This is a quick post-mortem on the three methods I examined for nesting some of our Git repos. In the end, I ran out of time and felt that the diversity of a CS team means that special handling would not produce a time saving benefit for me.
Git’s (somewhat) anointed solution is “submodules” and comes built in. Google’s CORGI project (et al) use it.
I created two shared repositories and a third master repository. While submodules seemed to work at first (and showed up pretty on GitBucket) they required extra commands to work right.
Looks dead - not sure how to install it? Seems to be a tool for weaving history trees together or apart; I find this attractive but not useful.
This looked like a neat idea, but, mentions that it’s only a proof-of-concept.
I came across this when I was preparing this post. It sounds attractive, but, it’s written in Python. Everything I’ve worked with in Python seems to;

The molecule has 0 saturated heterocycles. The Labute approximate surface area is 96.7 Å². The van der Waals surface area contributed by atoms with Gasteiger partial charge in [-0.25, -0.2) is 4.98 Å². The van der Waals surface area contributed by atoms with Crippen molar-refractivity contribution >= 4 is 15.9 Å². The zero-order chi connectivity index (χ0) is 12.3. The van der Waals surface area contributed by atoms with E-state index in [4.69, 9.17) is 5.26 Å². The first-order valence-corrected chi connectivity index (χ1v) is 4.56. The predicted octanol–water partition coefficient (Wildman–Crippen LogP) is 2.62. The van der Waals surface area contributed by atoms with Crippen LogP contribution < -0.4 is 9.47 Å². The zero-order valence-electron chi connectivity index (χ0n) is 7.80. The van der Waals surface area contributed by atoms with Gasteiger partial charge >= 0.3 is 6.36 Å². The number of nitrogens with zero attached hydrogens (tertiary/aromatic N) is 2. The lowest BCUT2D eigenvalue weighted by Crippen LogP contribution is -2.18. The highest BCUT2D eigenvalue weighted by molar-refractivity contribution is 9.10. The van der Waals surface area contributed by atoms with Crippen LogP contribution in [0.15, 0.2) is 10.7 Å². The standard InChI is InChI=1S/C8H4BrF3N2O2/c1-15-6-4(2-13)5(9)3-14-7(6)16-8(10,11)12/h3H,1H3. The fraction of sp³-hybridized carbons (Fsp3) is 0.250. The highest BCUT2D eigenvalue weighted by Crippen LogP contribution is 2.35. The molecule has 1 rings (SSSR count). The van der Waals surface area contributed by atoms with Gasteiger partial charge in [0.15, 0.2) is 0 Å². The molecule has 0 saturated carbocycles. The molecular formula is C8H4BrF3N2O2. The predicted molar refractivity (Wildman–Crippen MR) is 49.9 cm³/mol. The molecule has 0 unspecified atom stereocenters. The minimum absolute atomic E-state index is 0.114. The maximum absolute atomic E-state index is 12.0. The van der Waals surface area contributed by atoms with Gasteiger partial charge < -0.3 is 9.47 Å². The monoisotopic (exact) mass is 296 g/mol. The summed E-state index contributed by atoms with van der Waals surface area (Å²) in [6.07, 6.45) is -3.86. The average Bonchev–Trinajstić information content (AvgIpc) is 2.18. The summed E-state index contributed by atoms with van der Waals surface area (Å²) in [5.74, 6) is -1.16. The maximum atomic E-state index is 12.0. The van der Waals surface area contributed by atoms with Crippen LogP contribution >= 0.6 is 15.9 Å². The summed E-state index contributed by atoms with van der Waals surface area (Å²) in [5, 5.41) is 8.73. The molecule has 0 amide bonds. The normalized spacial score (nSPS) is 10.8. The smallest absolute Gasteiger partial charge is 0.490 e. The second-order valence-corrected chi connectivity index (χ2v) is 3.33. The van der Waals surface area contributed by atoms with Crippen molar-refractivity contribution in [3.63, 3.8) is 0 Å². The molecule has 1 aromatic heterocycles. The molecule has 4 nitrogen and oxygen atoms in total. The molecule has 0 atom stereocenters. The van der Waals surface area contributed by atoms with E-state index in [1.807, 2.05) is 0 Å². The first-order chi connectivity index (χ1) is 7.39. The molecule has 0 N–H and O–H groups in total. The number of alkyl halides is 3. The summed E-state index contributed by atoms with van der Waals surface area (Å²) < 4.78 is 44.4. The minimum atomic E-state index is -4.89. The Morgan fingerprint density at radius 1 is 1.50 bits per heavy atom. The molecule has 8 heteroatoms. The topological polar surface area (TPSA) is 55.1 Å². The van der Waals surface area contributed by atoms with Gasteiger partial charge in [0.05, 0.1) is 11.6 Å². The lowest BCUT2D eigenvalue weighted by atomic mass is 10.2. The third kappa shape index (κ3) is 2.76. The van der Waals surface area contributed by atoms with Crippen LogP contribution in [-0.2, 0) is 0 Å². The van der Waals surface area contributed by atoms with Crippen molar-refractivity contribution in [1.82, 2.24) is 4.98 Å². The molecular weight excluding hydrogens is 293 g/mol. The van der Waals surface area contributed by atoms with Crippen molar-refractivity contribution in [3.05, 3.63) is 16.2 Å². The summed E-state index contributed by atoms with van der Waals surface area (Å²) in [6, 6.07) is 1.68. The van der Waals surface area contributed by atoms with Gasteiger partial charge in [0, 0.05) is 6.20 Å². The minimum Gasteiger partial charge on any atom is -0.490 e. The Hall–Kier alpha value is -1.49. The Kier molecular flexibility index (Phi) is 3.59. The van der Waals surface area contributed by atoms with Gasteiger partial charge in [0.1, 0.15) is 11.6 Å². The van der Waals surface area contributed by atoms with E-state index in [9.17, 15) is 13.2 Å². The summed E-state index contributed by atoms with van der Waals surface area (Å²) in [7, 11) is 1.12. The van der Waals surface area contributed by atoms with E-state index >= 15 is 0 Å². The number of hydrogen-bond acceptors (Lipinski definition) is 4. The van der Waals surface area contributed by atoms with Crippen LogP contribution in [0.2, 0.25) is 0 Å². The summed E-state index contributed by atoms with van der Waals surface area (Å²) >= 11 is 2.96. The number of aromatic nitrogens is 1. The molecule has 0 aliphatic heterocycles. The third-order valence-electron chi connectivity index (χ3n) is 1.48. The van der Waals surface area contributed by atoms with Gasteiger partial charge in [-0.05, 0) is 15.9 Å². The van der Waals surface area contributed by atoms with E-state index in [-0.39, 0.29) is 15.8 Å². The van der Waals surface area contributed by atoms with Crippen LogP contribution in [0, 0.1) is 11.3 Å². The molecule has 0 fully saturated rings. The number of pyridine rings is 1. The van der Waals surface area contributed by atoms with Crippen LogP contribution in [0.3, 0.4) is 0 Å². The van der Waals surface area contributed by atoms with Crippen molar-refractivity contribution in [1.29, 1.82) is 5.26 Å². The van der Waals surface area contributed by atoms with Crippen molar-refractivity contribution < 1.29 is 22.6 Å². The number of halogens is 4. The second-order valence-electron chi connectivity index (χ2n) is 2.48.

- check if the correct version of Python is being used
- check for any other versions of Python
- silently throw toys from pram and refuses to start if there’s a wrong version
I’m not discussing proper-published projects; I’m discussing the half finished internal things from work. As an example; while Google’s TensorFlow plays nice from an Anaconda sandbox, the tool we wanted to rewrite in TensorFlow didn’t like Anaconda and didn’t want to start. In “If I have to fix it; it is broken” terms; I feel like being written in Python makes software inherently broken.
I really need a hands-off solution, and, these are not it. I found that I was able to achieve most of what I wanted by hard-coding various gubbins into CMakeLists.